flexion

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Related to flexions: flexor muscle

flex·ion

 (flĕk′shən)
n.
1. also flec·tion Anatomy
a. The act of bending a joint or limb in the body by the action of flexors.
b. The resulting condition of being bent.
2. A part that is bent.

[Latin flexiō, flexiōn-, a bending, from flexus, past participle of flectere, to bend.]

flexion

(ˈflɛkʃən)
n
1. (Physiology) the act of bending a joint or limb
2. (Physiology) the condition of the joint or limb so bent
3. a variant spelling of flection
ˈflexional adj
ˈflexionless adj

flex•ion

(ˈflɛk ʃən)

n.
1.
a. the act of bending a limb.
b. the position that a limb assumes when it is bent.
2. a bent part.
[1595–1605; < Latin flexiō action of bending]
flex′ion•al, adj.
flex′ion•less, adj.

flexion

A bending or being bent, as of a joint.
ThesaurusAntonymsRelated WordsSynonymsLegend:
Noun1.flexion - the state of being flexed (as of a joint)flexion - the state of being flexed (as of a joint)
physical condition, physiological condition, physiological state - the condition or state of the body or bodily functions
2.flexion - deviation from a straight or normal course
deviation, difference, divergence, departure - a variation that deviates from the standard or norm; "the deviation from the mean"
3.flexion - act of bending a joint; especially a joint between the bones of a limb so that the angle between them is decreased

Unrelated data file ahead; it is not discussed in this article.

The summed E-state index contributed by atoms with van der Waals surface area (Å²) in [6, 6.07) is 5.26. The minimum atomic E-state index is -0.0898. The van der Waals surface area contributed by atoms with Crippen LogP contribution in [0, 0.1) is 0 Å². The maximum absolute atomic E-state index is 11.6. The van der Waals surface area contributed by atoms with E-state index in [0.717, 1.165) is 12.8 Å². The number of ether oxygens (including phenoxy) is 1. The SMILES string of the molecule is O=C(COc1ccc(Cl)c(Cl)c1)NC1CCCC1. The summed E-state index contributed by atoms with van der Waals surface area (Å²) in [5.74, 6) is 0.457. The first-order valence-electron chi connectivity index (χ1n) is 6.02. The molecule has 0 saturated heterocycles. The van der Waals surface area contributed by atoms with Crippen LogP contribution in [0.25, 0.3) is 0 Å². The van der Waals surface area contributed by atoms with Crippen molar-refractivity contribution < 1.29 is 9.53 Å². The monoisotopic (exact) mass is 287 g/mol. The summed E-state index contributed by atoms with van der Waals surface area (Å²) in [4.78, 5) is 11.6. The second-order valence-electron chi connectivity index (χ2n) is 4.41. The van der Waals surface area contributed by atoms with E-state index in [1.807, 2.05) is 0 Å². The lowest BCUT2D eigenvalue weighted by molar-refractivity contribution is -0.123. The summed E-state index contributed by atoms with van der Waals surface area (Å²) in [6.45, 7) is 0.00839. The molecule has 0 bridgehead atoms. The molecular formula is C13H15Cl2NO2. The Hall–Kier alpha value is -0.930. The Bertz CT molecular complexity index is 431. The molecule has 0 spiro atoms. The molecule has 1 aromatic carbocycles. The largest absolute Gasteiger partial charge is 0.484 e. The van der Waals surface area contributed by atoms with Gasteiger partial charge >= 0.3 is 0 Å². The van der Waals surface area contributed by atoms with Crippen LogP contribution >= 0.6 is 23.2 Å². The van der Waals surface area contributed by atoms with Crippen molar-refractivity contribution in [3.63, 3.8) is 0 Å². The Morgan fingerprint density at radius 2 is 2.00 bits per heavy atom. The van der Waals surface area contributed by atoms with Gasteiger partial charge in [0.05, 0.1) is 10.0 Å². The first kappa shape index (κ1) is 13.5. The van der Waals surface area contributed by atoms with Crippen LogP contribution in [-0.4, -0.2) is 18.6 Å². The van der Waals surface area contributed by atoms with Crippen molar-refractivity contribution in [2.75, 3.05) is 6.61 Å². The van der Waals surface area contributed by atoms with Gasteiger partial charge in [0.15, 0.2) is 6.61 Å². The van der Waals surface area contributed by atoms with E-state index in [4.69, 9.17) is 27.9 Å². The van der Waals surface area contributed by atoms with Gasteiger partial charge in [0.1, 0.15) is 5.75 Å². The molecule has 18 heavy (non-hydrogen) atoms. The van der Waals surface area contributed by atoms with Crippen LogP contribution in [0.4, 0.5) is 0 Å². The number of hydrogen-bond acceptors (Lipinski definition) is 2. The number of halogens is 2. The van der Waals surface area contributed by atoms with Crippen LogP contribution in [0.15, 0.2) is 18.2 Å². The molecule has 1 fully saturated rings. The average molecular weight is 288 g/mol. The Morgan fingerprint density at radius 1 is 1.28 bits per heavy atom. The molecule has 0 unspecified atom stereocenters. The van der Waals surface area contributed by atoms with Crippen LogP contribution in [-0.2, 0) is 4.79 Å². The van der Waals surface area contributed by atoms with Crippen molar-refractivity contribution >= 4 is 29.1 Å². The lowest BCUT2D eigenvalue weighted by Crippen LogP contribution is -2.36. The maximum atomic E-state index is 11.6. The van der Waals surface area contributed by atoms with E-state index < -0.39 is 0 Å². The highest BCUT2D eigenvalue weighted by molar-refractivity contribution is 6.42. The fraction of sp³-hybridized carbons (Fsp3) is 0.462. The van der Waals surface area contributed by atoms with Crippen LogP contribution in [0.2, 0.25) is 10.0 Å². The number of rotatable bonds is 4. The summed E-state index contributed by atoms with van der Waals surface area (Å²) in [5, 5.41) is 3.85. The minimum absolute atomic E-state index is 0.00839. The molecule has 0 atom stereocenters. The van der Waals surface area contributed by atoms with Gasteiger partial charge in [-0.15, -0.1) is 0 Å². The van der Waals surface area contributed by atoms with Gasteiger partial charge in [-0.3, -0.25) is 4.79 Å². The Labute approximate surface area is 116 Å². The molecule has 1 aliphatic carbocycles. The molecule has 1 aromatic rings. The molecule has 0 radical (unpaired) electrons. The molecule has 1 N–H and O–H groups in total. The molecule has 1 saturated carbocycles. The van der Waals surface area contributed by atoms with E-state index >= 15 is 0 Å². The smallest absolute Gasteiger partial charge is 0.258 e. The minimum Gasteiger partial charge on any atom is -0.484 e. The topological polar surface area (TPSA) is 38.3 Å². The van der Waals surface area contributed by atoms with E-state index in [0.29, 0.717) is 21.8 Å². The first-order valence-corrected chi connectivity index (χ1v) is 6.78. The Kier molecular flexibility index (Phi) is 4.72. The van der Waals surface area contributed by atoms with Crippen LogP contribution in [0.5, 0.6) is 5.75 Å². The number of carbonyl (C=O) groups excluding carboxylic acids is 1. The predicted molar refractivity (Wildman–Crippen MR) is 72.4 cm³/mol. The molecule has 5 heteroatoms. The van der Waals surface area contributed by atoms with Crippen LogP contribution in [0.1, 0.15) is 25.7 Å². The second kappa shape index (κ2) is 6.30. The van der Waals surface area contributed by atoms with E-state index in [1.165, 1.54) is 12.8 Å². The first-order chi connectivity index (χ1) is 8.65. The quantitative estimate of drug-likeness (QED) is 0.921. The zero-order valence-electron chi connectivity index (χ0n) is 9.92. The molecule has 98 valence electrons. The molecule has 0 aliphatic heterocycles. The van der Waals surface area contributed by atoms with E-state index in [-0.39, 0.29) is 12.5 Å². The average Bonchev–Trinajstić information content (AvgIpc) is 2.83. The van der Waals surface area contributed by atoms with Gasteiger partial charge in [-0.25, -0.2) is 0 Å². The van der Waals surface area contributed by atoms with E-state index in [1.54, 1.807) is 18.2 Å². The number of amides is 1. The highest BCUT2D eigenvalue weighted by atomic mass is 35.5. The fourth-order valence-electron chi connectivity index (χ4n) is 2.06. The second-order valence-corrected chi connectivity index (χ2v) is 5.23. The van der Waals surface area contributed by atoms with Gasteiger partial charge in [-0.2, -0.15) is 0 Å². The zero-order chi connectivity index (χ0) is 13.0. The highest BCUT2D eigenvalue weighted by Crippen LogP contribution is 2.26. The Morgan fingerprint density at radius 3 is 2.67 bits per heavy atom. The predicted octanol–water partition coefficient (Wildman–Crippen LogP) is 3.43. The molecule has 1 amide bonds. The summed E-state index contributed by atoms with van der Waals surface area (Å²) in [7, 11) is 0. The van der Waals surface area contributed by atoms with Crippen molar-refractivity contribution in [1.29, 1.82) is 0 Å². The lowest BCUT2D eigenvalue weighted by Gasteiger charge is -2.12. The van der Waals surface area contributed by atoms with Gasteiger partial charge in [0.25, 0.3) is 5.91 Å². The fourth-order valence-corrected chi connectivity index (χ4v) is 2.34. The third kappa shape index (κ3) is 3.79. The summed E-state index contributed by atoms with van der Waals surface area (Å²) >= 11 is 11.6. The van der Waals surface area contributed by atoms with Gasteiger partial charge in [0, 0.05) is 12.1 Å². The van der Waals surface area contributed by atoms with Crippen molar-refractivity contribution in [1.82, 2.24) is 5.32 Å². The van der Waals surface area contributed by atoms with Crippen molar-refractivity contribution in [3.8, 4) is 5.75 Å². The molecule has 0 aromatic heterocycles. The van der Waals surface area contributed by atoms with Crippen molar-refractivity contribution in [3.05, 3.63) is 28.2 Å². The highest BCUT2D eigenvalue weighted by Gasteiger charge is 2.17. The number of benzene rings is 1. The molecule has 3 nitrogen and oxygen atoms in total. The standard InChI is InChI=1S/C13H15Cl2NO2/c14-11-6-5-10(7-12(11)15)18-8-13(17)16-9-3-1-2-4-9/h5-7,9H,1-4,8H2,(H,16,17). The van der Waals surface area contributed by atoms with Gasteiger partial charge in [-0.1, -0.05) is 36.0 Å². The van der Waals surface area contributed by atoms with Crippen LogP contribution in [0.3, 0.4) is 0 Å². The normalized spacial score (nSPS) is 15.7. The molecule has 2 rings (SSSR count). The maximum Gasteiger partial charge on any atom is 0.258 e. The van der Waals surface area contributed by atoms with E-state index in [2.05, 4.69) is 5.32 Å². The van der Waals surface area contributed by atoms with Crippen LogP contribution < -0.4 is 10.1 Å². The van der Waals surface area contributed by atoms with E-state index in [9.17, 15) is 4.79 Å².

bending - the act of bending something
flex - the act of flexing; "he gave his biceps a flex to impress the ladies"
dorsiflexion - the act of bending backward (of the body or a body part)
extension - act of stretching or straightening out a flexed limb
Translations

flexion

[ˈflekʃən] Nflexión f

flex·ion

n. flexión, acto de flexionar o de ser flexionado.

flexion

n flexión f
References in classic literature ?
My friend, you must recognise the laws and limitations of your being," replied the Tail, with flexions appropriate to the sentiments uttered, "and try to be great some other way.
Such is the subtle elasticity of the organ I treat of, that whether wielded in sport, or in earnest, or in anger, whatever be the mood it be in, its flexions are invariably marked by exceeding grace.
The total knee flexions measured in the alpine skiing simulations are significantly larger than the flexion measured during walking (Segal et al.
The total knee flexions in the laboratory measurements were comparable with field measurements.
During walking, there is a small knee flexion in the stance phase and large in the swing phase (Segal et al.
However, at higher knee flexions, with the patella well-seated in the femoral groove, the larger joint force due to the closure of the angle between the patellar and quadriceps tendons, and the increasing passive tension of the muscles (Farahmand et al.
All of the previous arthrometric studies in the literature, however, have examined the knee stability behavior at a limited flexion range of 20-30 degrees, probably due to the design restrictions of the commercially available arthrometers.